How they did it is a fascinating adaption of something created at DeepMind in 2014 by Alex Graves and colleagues called the "neural Turing machine." The NMT was a way to make a computer search memory registers based not on explicit instructions but based simply on gradient descent in a deep learning network — in other words, learning the function by which to store and retrieve specific data.
The authors, Hung and colleagues, now take the approach of the NMT and, in a sense, bolt it onto normal RL. RL in things like AlphaZero searches a space of potential rewards to "learn" via gradient descent a value function, as it's called, a maximal system of payoffs. The value function then informs the construction of a policy that directs the actions the computer takes as it progresses through states of the game.
To that, the authors add an ability for the RL program to retrieve memories, those records of past actions such as encountering the colored square previously. This they call the "Reconstructive Memory Agent." The RMA, as it's called, makes use of that NMT ability to store and retrieve memories by gradient descent. Incidentally, they break new ground here. While other approaches have tried to use memory access to help RL, this is the first time, they write, that the so-called memories of past events are "encoded." They're referring to the way information is encoded in a generative neural network, such as a "variational auto-encoder," a common approach of deep learning that underlies things such as the "GPT2" language model that OpenAI built.
"Instead of propagating gradients to shape network representations, in the RMA we have used reconstruction objectives to ensure that relevant information is encoded," is how the authors describe it.
The final piece in the puzzle is that when a task does lead to future rewards, the TVT neural network then sends a signal back to the actions of the past, if you will, shaping how those actions are improved. In this way, the typical RL value function gets trained on the long-term dependency between actions and their future utility.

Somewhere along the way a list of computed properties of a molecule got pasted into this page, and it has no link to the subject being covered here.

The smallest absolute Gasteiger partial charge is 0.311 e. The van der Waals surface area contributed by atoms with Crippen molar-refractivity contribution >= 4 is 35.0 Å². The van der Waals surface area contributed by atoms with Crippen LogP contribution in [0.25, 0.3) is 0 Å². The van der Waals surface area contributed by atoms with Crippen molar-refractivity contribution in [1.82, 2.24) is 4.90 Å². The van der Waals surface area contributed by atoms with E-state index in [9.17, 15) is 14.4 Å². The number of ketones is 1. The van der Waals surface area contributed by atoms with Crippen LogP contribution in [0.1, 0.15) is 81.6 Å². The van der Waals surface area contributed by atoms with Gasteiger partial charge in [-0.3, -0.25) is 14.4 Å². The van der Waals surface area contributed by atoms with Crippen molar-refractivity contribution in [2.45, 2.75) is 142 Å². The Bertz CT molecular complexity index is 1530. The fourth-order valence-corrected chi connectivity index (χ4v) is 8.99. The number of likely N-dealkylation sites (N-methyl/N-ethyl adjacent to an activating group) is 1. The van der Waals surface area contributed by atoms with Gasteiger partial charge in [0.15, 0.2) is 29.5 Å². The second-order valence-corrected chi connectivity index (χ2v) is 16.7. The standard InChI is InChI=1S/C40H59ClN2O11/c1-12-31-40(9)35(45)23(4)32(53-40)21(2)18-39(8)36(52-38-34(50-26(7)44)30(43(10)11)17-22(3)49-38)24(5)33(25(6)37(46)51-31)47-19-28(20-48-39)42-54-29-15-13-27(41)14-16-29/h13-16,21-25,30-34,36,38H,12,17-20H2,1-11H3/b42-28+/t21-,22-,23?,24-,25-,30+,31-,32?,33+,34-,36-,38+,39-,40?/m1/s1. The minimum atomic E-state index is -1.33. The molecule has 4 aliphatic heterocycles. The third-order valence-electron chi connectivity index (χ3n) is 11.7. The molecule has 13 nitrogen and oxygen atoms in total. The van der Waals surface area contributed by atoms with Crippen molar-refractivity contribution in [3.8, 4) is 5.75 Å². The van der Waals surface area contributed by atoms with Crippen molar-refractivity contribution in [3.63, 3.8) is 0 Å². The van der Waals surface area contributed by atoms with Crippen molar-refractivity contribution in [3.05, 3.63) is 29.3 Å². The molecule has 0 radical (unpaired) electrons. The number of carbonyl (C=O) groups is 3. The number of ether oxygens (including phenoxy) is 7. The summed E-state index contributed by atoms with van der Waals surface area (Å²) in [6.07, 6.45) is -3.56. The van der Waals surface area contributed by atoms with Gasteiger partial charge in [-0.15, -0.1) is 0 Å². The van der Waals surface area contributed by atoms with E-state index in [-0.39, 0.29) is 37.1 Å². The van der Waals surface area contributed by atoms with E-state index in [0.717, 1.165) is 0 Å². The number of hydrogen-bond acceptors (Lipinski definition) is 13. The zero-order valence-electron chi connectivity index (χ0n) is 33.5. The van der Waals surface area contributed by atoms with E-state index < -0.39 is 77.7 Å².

The results, they show, beat typical approaches to RL that are based on "long-short-term memory," or LSTM networks. Meaning, the DeepMind combo of RMA and TVT beats the LTSMs, even those LSTMs that make use of memory storage.
It's important to remember this is all a game, and not a model of human memory. In the game, DeepMind's RL agent is operating in a system that defies physics, where events in the future that earn a reward send a signal back to the past to improve, or "bootstrap" actions taken previously. It's as if "Future You" could go back to your college-age self and say, Take this route and become a pro-ball player, I'll thank me later."
One approach that might make all this more relevant to human thought, an approach not entertained by the authors, would be to show how TVT can achieve some kind of transfer learning, meaning, can the learning that happens be used in new, unseen tasks of a totally different setting.
The authors end by acknowledging this is a model of a mechanism, and not necessarily representative of human intelligence.
"The complete explanation of how we problem solve and express coherent behaviors over long spans of time remains a profound mystery," they write, "about which our work only provides insight."
And yet they do believe their work may contribute to exploring mechanisms that underly though: "We hope that a cognitive mechanisms approach to understanding inter-temporal choice—where choice preferences are decoupled from a rigid discounting model—will inspire ways forward."